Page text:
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Working with discontinuous EDFs and annotation data

How Luna handles discontinuous EDFs and best practices for working with annotations

EDF types

Luna can work with three types of EDF:

Format Description
EDF Assumes continuous recording, starting at the EDF header start time as 0 seconds elapsed time
EDF+C EDF+ (that may contain EDF Annotations) but is a continuous recording, i.e. as for a standard EDF, a single interval that starts at the EDF header start time as 0 seconds elapsed time
EDF+D EDF+ (that may contain EDF Annotations) but is (potentially) a discontinuous recording, i.e. containing more than one non-contiguous segment. Here, the time of each record is tracked as an EDF Annotations channel, and so each record knows when it occurs (relative to the EDF header start time)

Casting between EDF types

Internally, after any restructuring (i.e. removing epochs, dropping channels) Luna will represent the data as an EDF+D, in that each record has an associated time that tracks when it occurs (in seconds past the EDF start time). However, we make a distinction between restructuring that results in truly discontinuous recordings (i.e. more than one non-contiguous segment) versus those that might still be a single, contiguous segment (i.e. if only the first and/or last epochs are removed). In the latter case, the data can still be represented in a continuous manner without any loss of information (i.e. EDF or EDF+C rather than EDF+D). This can be beneficial, as it takes time on loading an EDF+ to first extract and parse all the EDF Annotations tracks (and the time track is encoded as one of these in EDF+).

On writing a new EDF with the WRITE command, Luna will see whether the file can be represented as an EDF, EDF+C or EDF+D, as follows (here, assuming the original input was an EDF):

Condition Output format EDF start-time
No prior restructuring with RE Standard EDF Same as original EDF start-time
Restructured but only one segment Standard EDF if no other EDF Annotations, otherwise EDF+C Time of first observed record
Restructured with more than one segment (i.e. truly discontinuous) EDF+D Same as original EDF start-time

These default behaviors of WRITE can be modified by various options:

  • force-edf will drop any EDF Annotations and write as a continuous, standard EDF, i.e. ignoring any potential true discontinuities in the data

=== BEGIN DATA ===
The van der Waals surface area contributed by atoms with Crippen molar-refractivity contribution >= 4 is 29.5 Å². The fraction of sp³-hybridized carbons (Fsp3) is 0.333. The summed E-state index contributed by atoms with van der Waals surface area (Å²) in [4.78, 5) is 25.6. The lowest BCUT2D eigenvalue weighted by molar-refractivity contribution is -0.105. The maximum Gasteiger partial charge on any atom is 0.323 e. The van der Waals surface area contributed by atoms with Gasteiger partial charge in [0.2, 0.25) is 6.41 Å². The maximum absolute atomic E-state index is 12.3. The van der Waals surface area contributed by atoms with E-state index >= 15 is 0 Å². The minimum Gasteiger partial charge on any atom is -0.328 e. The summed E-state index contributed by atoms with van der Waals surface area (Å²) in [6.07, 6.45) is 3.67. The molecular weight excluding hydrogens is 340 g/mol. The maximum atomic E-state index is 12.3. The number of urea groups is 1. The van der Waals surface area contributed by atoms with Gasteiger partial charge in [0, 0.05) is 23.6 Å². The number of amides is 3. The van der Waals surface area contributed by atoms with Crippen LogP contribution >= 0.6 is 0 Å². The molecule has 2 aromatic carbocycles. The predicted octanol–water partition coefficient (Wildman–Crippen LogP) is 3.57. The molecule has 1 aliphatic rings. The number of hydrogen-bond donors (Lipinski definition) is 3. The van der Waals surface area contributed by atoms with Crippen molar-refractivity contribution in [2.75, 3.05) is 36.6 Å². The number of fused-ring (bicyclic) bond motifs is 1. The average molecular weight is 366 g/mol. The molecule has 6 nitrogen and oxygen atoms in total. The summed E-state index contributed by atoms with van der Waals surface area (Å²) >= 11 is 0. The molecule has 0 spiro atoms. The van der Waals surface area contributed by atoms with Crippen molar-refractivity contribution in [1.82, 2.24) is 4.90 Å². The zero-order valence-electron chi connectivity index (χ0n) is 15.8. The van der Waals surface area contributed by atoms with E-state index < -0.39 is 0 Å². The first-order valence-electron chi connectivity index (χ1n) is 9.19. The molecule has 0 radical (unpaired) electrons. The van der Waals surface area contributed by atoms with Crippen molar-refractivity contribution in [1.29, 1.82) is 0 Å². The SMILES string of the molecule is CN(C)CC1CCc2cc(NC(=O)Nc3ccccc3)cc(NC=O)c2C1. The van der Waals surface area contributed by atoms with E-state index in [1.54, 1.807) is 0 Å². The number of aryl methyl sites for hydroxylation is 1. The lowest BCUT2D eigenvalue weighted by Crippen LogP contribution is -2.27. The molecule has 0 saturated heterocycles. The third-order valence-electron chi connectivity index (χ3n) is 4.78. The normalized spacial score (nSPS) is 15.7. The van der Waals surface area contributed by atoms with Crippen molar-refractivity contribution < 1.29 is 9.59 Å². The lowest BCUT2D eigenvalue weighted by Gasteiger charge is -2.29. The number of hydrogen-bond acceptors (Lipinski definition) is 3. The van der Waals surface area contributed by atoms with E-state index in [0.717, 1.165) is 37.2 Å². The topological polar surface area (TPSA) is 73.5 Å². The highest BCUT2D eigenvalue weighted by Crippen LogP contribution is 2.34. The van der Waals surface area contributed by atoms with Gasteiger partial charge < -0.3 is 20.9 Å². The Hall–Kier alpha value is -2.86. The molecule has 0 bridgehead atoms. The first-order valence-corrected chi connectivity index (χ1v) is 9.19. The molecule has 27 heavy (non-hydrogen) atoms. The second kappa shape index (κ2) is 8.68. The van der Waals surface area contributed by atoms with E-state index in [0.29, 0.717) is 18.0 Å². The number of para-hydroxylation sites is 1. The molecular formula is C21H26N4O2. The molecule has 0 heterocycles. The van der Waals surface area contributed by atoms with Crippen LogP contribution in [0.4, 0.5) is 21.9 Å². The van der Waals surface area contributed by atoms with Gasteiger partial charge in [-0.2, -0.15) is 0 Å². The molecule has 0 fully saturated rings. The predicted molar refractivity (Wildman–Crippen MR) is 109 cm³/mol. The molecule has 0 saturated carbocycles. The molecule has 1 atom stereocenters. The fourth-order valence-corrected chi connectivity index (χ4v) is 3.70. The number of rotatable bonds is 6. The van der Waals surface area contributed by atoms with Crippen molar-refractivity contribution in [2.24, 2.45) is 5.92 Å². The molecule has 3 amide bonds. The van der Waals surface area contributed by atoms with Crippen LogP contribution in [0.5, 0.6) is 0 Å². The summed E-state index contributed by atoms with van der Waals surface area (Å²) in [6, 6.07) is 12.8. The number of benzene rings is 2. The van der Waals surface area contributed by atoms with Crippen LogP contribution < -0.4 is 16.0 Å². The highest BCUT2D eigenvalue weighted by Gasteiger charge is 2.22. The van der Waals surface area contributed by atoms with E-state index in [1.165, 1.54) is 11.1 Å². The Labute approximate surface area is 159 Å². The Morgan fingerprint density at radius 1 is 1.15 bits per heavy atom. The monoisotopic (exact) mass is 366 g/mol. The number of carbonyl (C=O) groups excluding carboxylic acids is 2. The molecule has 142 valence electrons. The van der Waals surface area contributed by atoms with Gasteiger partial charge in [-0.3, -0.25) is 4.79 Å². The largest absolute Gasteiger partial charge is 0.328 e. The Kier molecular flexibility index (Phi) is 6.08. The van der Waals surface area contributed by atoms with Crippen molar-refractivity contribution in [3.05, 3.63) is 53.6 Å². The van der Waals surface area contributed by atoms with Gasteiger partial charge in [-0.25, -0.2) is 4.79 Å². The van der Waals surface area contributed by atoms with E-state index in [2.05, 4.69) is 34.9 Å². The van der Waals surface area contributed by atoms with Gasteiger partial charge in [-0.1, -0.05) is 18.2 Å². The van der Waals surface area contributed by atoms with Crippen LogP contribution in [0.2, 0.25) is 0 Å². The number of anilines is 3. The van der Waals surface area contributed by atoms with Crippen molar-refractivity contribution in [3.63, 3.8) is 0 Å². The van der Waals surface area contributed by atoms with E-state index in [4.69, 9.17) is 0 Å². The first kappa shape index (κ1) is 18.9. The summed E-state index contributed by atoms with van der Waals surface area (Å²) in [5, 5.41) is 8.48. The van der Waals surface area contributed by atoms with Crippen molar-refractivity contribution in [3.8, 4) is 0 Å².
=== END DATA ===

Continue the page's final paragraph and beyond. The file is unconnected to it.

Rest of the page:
• EDF+D forces WRITE to output a EDF+D rather than EDF+C or EDF, no matter whether there are actual discontinuities or not

Toy dataset

For this vignette, consider a standard EDF test01.edf with a matching annotation file test01.xml that contains sleep stage annotations (this is an XML in NSRR format). Assuming these files are present in the working folder, we'll first create a new sample list s.lst, e.g:

luna --build . > s.lst
cat s.lst
test01  ./test01.edf    ./test01.xml

We can confirm that this original file is a standard EDF in a number of ways. First, on reading Luna will note the format in the console:

luna s.lst -s DESC
Processing: test01 [ #1 ]
 duration: 10.28.30 | 37710 secs ( clocktime 20.08.36 - 06.37.05 )

 signals: 26 (of 26) selected in a standard EDF file:
Alternatively, if working with a large number of files, the HEADERS command track the file type:
luna s.lst -o out.db -s HEADERS
destrat out.db +HEADERS | behead
                       ID   test01              
                   EDF_ID   .                   
                 EDF_TYPE   EDF                 
                       NR   37710               
                       NS   26                  
                   NS_ALL   26                  
                  REC_DUR   1                   
               START_DATE   01.01.85            
               START_TIME   20.08.36            
              TOT_DUR_HMS   10:28:30            
              TOT_DUR_SEC   37710               
We see the EDF_TYPE variable is set to EDF (rather than EDF+C or EDF+D).

Time-tracking in Luna

Here we use the WRITE command to output the same EDF under different conditions, as either EDF, EDF+C or EDF+D depending on the state of the internal EDF (reflecting whether epochs have been masked/removed).

First, we simply write the whole EDF with any changes: this will always generate a standard EDF as output:

luna s.lst -s 'WRITE edf-tag=v0'

Second, we remove only the first epoch via a MASK command, and then restructure (via RE). Internally, the EDF will be represented as discontinuous by the time Luna executes the WRITE command. However, on writing Luna will see that this EDF contains only a single, continuous interval of time (i.e. from epoch 2 to the final epoch) and so will write as a continuous EDF (as there are no other EDF Annotations channel present in the EDF, other than the time-track annotation that restructuring implicitly adds). Luna will change the EDF header in the new file, to represent the new start time for the continuous EDF (i.e. which is at the second epoch in the original):

luna s.lst -s 'MASK mask-epoch=1 & RE & WRITE edf-tag=v1'

To force Luna to write the same data as EDF+D, add the EDF+D option. The data are the same as the previous v1 condition, except now, the file is EDF+, the EDF header start time stays the same as the original, and the time of each EDF record is tracked via the EDF Annotations channel, as per EDF+ spec:

luna s.lst -s 'MASK mask-epoch=1 & RE & WRITE edf-tag=v2 EDF+D'

Next, instead of dropping the first epoch, we can drop one in the middle of the recording. This makes the recording inherently discontinuous (i.e. more than one segment is present). Luna therefore writes as an EDF+D:

luna s.lst -s 'MASK mask-epoch=666 & RE & WRITE edf-tag=v3'